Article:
The defense and military policies of the Italian Communist Party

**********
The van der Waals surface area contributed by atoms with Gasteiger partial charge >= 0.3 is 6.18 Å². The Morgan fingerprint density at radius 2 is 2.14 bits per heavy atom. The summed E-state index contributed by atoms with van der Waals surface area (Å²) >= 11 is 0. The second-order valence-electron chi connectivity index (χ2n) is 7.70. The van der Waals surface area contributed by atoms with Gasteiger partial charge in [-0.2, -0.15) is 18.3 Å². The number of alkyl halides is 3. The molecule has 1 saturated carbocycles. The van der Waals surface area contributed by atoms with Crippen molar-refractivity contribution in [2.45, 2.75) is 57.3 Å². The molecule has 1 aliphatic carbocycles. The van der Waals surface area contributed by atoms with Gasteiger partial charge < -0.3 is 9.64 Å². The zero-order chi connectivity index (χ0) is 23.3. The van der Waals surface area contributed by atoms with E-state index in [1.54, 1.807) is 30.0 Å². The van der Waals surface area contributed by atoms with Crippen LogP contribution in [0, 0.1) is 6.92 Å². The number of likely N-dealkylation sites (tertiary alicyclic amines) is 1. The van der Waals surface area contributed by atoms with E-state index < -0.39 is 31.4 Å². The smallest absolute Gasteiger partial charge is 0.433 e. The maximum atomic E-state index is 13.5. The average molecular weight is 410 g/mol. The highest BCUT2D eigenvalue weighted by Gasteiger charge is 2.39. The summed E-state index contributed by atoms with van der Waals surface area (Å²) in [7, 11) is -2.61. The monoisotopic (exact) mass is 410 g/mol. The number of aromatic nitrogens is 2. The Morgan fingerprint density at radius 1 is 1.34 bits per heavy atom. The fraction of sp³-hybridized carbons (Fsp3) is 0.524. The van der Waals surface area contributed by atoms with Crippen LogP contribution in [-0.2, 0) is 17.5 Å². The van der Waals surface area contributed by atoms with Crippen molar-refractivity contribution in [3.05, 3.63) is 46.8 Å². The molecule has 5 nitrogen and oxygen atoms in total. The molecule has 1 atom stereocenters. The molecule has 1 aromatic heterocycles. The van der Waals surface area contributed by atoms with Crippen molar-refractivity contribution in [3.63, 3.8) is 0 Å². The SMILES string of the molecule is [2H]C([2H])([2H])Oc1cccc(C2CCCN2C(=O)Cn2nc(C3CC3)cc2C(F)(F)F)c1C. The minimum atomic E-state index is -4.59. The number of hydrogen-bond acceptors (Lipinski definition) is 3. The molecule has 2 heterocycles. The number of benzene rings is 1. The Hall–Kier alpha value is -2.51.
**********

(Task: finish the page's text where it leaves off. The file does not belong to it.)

Analyzes policies of the Italian Communist Party (PCI) from the Second World War to the present, drawing on the author's knowledge of writings of Party leaders and debates in Parliament. Italian domestic politics have been crucially shaped by relations between the superpowers, and this had guided PCI decisions as they balance domestic opportunities for influence with constraints imposed by the international environment. Tension created in PCI by intrusion of U.S. and USSR factors contributed to the process that has moved the Party from hostility to NATO to sober acceptance of the Atlantic Alliance. Four factors influencing PCI's political approach to military affairs are: the Party's strategy for sharing in the governance of Italy and eventually building a socialist society; their Marxist-Leninist framework for analysis of international events; the Party's historical relationship with Tito's Yugoslavia; and desire for credibility of their commitment to NATO after many years of opposition.